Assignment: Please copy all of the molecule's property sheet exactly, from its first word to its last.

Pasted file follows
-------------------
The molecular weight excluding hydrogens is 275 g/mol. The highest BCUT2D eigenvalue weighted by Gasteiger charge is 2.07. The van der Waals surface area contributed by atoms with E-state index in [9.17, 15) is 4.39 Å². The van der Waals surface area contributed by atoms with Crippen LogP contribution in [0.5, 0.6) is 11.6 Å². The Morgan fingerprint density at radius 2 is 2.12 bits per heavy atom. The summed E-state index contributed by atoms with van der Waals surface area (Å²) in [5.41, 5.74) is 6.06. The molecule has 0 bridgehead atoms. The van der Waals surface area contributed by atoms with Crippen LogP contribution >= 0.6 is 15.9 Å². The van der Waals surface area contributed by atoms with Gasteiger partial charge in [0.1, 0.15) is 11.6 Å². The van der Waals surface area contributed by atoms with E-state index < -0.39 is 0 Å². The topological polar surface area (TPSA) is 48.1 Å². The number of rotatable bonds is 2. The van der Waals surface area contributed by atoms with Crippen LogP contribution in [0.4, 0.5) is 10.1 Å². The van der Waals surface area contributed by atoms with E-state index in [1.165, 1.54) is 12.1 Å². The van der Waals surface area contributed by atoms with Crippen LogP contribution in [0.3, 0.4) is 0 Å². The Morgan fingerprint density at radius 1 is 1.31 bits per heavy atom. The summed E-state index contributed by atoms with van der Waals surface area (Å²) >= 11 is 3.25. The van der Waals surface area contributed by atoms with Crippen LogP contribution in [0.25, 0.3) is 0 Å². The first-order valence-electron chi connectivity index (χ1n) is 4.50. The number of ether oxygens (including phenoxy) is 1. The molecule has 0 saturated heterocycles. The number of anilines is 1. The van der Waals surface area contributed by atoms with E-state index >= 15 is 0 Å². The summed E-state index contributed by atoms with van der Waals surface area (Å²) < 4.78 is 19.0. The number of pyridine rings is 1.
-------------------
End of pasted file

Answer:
The molecular weight excluding hydrogens is 275 g/mol. The highest BCUT2D eigenvalue weighted by Gasteiger charge is 2.07. The van der Waals surface area contributed by atoms with E-state index in [9.17, 15) is 4.39 Å². The van der Waals surface area contributed by atoms with Crippen LogP contribution in [0.5, 0.6) is 11.6 Å². The Morgan fingerprint density at radius 2 is 2.12 bits per heavy atom. The summed E-state index contributed by atoms with van der Waals surface area (Å²) in [5.41, 5.74) is 6.06. The molecule has 0 bridgehead atoms. The van der Waals surface area contributed by atoms with Crippen LogP contribution >= 0.6 is 15.9 Å². The van der Waals surface area contributed by atoms with Gasteiger partial charge in [0.1, 0.15) is 11.6 Å². The van der Waals surface area contributed by atoms with E-state index < -0.39 is 0 Å². The topological polar surface area (TPSA) is 48.1 Å². The number of rotatable bonds is 2. The van der Waals surface area contributed by atoms with Crippen LogP contribution in [0.4, 0.5) is 10.1 Å². The van der Waals surface area contributed by atoms with E-state index in [1.165, 1.54) is 12.1 Å². The van der Waals surface area contributed by atoms with Crippen LogP contribution in [0.3, 0.4) is 0 Å². The Morgan fingerprint density at radius 1 is 1.31 bits per heavy atom. The summed E-state index contributed by atoms with van der Waals surface area (Å²) >= 11 is 3.25. The van der Waals surface area contributed by atoms with Crippen LogP contribution in [0.25, 0.3) is 0 Å². The first-order valence-electron chi connectivity index (χ1n) is 4.50. The number of ether oxygens (including phenoxy) is 1. The molecule has 0 saturated heterocycles. The number of anilines is 1. The van der Waals surface area contributed by atoms with E-state index >= 15 is 0 Å². The summed E-state index contributed by atoms with van der Waals surface area (Å²) < 4.78 is 19.0. The number of pyridine rings is 1.